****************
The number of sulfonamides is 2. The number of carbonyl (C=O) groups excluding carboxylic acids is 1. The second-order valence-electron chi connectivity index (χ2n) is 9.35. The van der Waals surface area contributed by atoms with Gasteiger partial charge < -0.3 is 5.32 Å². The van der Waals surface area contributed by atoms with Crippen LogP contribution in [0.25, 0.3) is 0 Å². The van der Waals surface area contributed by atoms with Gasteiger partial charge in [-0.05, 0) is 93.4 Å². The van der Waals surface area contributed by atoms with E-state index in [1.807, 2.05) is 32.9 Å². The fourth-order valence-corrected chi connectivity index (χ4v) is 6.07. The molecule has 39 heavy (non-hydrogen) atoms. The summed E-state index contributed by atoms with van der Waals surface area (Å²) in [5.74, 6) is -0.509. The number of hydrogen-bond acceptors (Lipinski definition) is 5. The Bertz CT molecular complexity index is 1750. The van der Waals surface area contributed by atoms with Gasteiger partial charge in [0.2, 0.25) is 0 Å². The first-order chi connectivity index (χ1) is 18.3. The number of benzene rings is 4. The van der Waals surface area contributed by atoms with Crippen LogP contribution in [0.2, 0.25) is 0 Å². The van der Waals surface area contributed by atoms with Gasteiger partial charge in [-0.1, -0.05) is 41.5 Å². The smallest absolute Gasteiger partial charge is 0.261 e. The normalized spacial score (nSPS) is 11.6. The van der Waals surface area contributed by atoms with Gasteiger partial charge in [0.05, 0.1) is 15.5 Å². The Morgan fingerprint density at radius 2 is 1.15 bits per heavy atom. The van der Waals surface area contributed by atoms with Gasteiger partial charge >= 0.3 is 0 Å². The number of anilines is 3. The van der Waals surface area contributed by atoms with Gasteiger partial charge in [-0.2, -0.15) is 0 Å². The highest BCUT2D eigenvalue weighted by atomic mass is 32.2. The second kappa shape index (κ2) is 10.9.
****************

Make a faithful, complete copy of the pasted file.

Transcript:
The number of sulfonamides is 2. The number of carbonyl (C=O) groups excluding carboxylic acids is 1. The second-order valence-electron chi connectivity index (χ2n) is 9.35. The van der Waals surface area contributed by atoms with Gasteiger partial charge < -0.3 is 5.32 Å². The van der Waals surface area contributed by atoms with Crippen LogP contribution in [0.25, 0.3) is 0 Å². The van der Waals surface area contributed by atoms with Gasteiger partial charge in [-0.05, 0) is 93.4 Å². The van der Waals surface area contributed by atoms with E-state index in [1.807, 2.05) is 32.9 Å². The fourth-order valence-corrected chi connectivity index (χ4v) is 6.07. The molecule has 39 heavy (non-hydrogen) atoms. The summed E-state index contributed by atoms with van der Waals surface area (Å²) in [5.74, 6) is -0.509. The number of hydrogen-bond acceptors (Lipinski definition) is 5. The Bertz CT molecular complexity index is 1750. The van der Waals surface area contributed by atoms with Gasteiger partial charge in [0.2, 0.25) is 0 Å². The first-order chi connectivity index (χ1) is 18.3. The number of benzene rings is 4. The van der Waals surface area contributed by atoms with Crippen LogP contribution in [0.2, 0.25) is 0 Å². The van der Waals surface area contributed by atoms with Gasteiger partial charge in [-0.1, -0.05) is 41.5 Å². The smallest absolute Gasteiger partial charge is 0.261 e. The normalized spacial score (nSPS) is 11.6. The van der Waals surface area contributed by atoms with Gasteiger partial charge in [0.05, 0.1) is 15.5 Å². The Morgan fingerprint density at radius 2 is 1.15 bits per heavy atom. The van der Waals surface area contributed by atoms with Gasteiger partial charge >= 0.3 is 0 Å². The number of anilines is 3. The van der Waals surface area contributed by atoms with Gasteiger partial charge in [-0.2, -0.15) is 0 Å². The highest BCUT2D eigenvalue weighted by atomic mass is 32.2. The second kappa shape index (κ2) is 10.9.